IOC sees Rio Olympic Games preparation on track but schedule tight
Rio's 2016 Olympic preparations are progressing solidly but the schedule is tight, the International Olympic Committee (IOC)'s Coordination Commission said.
Rio de Janeiro: Rio's 2016 Olympic preparations are progressing solidly but the schedule is tight, the International Olympic Committee (IOC)'s Coordination Commission said.
Concluding its seventh visit to Rio, the first South American city to be awarded the Games, the Commission expressed satisfaction at progress made since its last in March.
Over three days the Commission visited the Olympic Golf Course, the Olympic Village, the Deodoro Olympic Park and also the Barra Olympic Park in the company of Brazilian President Dilma Rousseff.
"We leave Rio satisfied with the progress that has been made since our visit last March," said Commission chair Nawal El Moutawakel.
Six months ago, the Commission had notably expressed concern at the slow pace of construction and polluted water in Guanabara Bay, which will host sailing events.
"The strong commitment of the Brazilian authorities to the success of the Rio 2016 Games has been underlined to us by the presence of President Rousseff during our visit to the Olympic Park yesterday," the Commission said in a statement.
"We remain confident that, despite a very tight schedule, our Brazilian partners will deliver successful Games.
"As we enter the final two years of preparations, we are able to see that the core works are progressing at full speed, particularly in venue construction, where we have been receiving solid development reports.
Organisers are overseeing a program of 45 test events -- last August saw the opening test for yachting.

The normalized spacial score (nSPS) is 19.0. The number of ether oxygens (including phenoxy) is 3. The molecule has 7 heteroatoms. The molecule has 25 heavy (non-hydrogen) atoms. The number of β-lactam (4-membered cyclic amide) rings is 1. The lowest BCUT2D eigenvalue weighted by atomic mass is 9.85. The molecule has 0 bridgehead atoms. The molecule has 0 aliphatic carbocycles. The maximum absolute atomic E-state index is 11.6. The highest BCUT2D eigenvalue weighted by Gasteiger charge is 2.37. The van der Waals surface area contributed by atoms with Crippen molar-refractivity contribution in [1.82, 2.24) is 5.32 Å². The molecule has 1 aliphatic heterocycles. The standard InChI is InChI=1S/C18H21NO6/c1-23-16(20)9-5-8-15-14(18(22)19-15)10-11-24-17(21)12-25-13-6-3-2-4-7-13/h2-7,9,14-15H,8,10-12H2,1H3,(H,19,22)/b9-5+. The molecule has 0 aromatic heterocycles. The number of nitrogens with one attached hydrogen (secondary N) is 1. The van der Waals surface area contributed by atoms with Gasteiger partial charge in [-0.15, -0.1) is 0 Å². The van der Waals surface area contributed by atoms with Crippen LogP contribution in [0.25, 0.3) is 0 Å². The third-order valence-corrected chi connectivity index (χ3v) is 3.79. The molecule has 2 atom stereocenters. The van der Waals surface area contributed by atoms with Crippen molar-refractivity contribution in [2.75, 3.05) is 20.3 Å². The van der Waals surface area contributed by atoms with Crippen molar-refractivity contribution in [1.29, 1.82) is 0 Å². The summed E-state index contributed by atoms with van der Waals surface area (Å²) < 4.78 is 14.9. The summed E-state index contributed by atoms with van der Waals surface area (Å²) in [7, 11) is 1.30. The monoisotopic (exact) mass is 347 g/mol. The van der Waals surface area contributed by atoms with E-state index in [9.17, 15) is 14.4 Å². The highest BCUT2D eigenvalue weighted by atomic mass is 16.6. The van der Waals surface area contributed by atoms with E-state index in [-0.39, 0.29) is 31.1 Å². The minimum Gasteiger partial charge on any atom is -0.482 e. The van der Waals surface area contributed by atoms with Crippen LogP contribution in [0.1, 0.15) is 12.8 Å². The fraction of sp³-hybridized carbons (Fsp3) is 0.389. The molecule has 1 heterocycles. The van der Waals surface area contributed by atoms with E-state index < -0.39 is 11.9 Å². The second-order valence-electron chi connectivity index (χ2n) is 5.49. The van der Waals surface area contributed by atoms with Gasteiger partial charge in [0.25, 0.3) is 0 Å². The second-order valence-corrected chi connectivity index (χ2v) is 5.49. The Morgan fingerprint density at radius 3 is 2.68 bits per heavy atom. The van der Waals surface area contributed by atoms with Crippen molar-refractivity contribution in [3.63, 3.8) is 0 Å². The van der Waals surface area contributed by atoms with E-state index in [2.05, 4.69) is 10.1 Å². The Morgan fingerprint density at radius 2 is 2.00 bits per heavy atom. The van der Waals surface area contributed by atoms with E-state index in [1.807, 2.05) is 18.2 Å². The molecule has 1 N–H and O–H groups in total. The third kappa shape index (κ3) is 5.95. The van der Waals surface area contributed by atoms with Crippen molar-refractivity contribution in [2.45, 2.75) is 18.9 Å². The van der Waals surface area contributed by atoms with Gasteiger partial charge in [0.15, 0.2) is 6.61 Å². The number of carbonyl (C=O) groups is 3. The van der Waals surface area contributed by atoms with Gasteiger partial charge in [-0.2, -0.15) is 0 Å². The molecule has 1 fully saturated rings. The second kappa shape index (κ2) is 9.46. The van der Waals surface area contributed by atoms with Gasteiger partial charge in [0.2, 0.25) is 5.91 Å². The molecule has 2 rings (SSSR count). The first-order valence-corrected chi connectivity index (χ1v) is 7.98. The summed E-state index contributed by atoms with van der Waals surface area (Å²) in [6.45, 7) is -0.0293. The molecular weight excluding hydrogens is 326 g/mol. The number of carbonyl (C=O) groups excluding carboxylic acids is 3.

The Commission noted Rio was "advancing full speed ahead towards these events," saying it had paid close attention to progress on construction and accommodation, now "under control."
On accommodation, the Commission, whose next visit will be in February, said it had received "very clear and reassuring information" that the building of 68 new hotels is on track.
Rio 2016 Organising Committee president, Carlos Arthur Nuzman, said: "Our commitment to our mission of organizing excellent Games with memorable celebrations remains intact.
"With the IOC's guidance and the help of our sponsors, we have the confidence we need" to deliver the August 5-21 extravaganza.
Swiss IOC member Christophe Dubi said: "We're inside the two years (to go point) and we are facing an amount of work that has to be delivered on a day-to-day basis.
"There is no express deep concern that keeps us awake at night. However, at the same time we are in that critical phase and a lot still has to be done."
Amid a a legal spat over the course after ecologists decried the choice of a venue in a nature reserve for golf, El Moutawakel said that was the preserve of the Rio authorities.
"Working is under progress and I think the city is handling the issue," Moutawakel said.
Organisers said the Games will leave a strong legacy to the city with every real ($0.40) spent on venue construction five would be spent on facilities such as new transport links and better sanitation control as well as the regeneration of the city port area.